Tighter planning controls in the Queen’s Park area are being considered after concerns over HMO conversions leading to the loss of original features.
Brighton and Hove City Council is launching a consultation on preventing the loss of sash windows, original doors and boundary walls plus painting over brickwork in the conservation area.
These were highlighted in a document about the area’s character approved by the council in September 2018.
The statement said: “The loss of architectural details – including the change of traditional windows to uPVC double glazing as well as inappropriate modern wooden windows, modern doors, loss of front walls, modern railings and gates and some colours to painted surfaces – has had a deleterious impact on the appearance of the area.
“Small changes in themselves may have little impact on individual properties but cumulatively can lead to the gradual erosion of the quality and very character and appearance of the area that designation sought to conserve and enhance.
“Although there is a mix of dwelling types in the conservation area, where properties are semidetached and terraced the changes are often more noticeable and jarring.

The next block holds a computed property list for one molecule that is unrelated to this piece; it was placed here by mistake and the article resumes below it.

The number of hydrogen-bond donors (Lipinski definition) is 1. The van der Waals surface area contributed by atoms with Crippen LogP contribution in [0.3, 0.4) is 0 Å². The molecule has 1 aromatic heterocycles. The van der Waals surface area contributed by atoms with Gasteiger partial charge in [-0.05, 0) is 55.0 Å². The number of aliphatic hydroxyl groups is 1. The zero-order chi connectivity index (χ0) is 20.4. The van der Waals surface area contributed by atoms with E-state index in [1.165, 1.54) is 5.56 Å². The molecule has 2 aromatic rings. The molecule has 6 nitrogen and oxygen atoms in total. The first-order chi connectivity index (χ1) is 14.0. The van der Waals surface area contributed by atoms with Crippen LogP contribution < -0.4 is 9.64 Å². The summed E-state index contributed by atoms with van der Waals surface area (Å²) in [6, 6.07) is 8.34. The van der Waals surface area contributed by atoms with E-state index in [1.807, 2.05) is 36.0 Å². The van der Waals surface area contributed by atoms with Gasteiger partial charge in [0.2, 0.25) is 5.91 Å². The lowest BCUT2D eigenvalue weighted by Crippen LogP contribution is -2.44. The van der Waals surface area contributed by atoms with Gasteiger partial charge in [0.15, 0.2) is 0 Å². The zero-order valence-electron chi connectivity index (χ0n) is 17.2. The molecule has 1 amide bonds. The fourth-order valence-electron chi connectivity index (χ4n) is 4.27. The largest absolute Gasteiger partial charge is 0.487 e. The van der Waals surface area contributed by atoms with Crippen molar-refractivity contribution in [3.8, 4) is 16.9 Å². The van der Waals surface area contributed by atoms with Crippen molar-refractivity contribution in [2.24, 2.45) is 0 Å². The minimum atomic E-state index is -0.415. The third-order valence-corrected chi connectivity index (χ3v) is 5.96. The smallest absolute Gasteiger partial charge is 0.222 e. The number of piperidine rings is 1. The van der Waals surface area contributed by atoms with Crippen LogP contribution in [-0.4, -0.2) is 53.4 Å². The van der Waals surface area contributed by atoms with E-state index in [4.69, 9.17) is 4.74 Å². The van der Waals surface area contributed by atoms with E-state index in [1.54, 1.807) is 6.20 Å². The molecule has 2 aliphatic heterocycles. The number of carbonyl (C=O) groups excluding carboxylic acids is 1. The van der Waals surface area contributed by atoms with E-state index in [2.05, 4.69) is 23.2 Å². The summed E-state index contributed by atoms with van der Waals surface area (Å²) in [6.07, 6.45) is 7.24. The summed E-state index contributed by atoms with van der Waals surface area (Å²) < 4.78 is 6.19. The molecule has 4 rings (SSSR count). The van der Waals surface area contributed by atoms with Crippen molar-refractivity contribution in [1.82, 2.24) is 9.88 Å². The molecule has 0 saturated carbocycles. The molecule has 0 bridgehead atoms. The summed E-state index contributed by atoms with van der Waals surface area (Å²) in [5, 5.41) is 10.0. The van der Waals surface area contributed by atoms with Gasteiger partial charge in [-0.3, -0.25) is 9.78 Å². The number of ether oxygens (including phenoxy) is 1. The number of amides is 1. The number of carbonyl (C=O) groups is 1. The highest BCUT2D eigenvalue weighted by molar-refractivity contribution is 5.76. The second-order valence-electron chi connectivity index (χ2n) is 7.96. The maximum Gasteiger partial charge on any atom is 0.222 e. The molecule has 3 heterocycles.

“As a result, the area’s character is very dependent on the effect of the group of buildings as a whole.”
Residents living in the Queen’s Park conservation area are being asked for their views on whether to introduce stricter planning controls to preserve the unique character of properties in the area.
The Conservation Area Statement recommended that planning controls – known as an Article 4 Direction – should be drawn up to stop these changes when they affect the front of houses.
Article 4 Directions restrict the minor work and alterations that can normally be carried out without planning permission within a particular conservation area.
In Queen’s Park, the proposed Article 4 Direction would apply to all houses within the Conservation area, including small HMOs.
Flats and commercial properties already have stricter planning controls.
Any work carried out on properties before the introduction of the Article 4 direction would remain in place and the council cannot take retrospective enforcement action.
Councillor Tracey Hill, chair of planning, said: “Queen’s Park conservation area has its own unique character which is reflected in the architecture.
“We want to ensure that this character is maintained and that attractive and historic features of buildings are preserved, while balancing the wishes of residents wanting to improve their properties.
“We are encouraging residents to support us, by taking part in this consultation and helping to shape future planning controls.”
To find out more and have your say, go to our Queen’s Park Conservation Area Article 4 online consultation.
The consultation is open until on 16 March.